The first time I stumbled across Ed Sheeran, he was a scrawny, impeccably polite teenager with a handful of half-decent songs.
He’d been booked to play a show in a small Ipswich pub with the band I was fronting at the time. While there was little in his repertoire to suggest that he would go on to be the stadium-filling artist he is now, there were certainly signs of the resilience that would eventually propel him to stardom.
Sheeran fans will be familiar with anecdotes of him sleeping rough, his couch-surfing and the relentless gigging before he became famous. In hindsight, the first night I watched him perform also feeds into this narrative of the determined musician that was always going to hit the big time.
I’d organised the gig with another local band, and we’d booked the smaller of the venue’s two rooms.
However, the landlady insisted that we perform in the larger space and that we pay the higher price for it. We refused to pay the higher price, and the landlady continued to make things awkward for the rest of the evening.
One of the bands had to perform with a cookery programme on the big television behind them, and the house lights remained on. None of this deterred Sheeran, who simply got on with the job of entertaining and charming the audience with little anecdotes in between songs.
However, the next time I performed with the singer-songwriter it was just months before the release of his debut album, and he was a completely different beast. His humble charisma was still there, but he performed with a confidence that oozed superstar-in-waiting.
In front of a room of no more than 100 he rifled through some of his soon-to-be hits, including “The A Team” and “You Need Me, I Don’t Need You”, and had the crowd completely captivated. The audience demanded an encore and because the venue needed to get the next artist on quickly, he simply jumped into the crowd and performed another song amongst them.
That’s why I have no doubt that Ed Sheeran is the perfect fit to headline Glastonbury on Sunday and will dispel the groans that came with his booking. The festival draws in all walks of life; a coalition of chaos one might say, to borrow a popular political phrase of our time, and the singer-songwriter has all the tricks he needs to engage a sceptical crowd with a myriad of musical tastes.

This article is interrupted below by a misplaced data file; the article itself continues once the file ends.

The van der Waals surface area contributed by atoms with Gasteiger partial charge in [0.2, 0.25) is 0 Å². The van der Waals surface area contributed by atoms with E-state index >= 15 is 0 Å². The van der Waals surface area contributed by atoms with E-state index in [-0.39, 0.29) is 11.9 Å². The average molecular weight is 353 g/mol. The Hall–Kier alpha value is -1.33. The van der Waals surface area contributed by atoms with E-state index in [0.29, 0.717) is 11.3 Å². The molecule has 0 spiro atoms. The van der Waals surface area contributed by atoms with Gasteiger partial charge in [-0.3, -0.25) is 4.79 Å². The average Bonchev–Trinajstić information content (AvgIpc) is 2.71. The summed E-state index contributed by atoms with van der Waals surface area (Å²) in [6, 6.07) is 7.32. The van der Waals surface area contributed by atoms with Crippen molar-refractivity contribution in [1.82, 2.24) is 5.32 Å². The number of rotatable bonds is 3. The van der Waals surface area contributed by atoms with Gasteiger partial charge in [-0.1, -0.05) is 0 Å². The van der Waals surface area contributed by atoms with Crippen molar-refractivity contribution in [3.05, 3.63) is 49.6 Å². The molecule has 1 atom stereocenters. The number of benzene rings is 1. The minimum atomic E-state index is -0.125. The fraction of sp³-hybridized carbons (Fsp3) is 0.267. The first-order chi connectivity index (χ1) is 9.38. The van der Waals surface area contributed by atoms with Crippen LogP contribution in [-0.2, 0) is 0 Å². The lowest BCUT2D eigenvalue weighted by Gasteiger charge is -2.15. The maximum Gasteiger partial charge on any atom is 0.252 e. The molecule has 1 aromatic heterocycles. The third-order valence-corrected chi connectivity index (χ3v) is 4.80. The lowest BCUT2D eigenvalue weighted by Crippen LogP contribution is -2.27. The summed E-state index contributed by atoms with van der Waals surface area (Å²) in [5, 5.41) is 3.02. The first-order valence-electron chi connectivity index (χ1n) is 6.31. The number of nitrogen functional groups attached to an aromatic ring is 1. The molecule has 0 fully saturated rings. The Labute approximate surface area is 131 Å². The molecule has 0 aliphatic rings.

Enjoy unlimited access to 70 million ad-free songs and podcasts with Amazon Music Sign up now for a 30-day free trialSign up
He has that rare quality of making each audience member feel like he’s performing a personal concert just for them. He’s also said himself that he enjoys the challenge of trying to win people over that aren’t his fans – which is a brilliant attitude to have for something like this.
What’s more, Glastonbury has a successful history of taking a gamble on mainstream acts that go on to deliver some of the most memorable sets to grace the Pyramid Stage.
The furore around Jay-Z’s headline slot in 2008 turned out to be baseless, and critics were falling over themselves to praise the rapper’s explosive set. The Independent said at the time: “His performance will go down in Glastonbury history.” It did.
Sure, Sheeran has some terrible songs (don’t get me started on “Galway Girl”), but he won’t just stand on stage and expect to be adored – he’ll work hard for it, as he has done for years.
He’ll work hard to earn the audience’s affection and I have no doubt he’ll get it tomorrow. Even if many in the crowd will never admit to their mates that they enjoyed the show.
Register for free to continue reading
Registration is a free and easy way to support our truly independent journalism
By registering, you will also enjoy limited access to Premium articles, exclusive newsletters, commenting, and virtual events with our leading journalists
Already have an account? sign in
Join our new commenting forum
Join thought-provoking conversations, follow other Independent readers and see their replies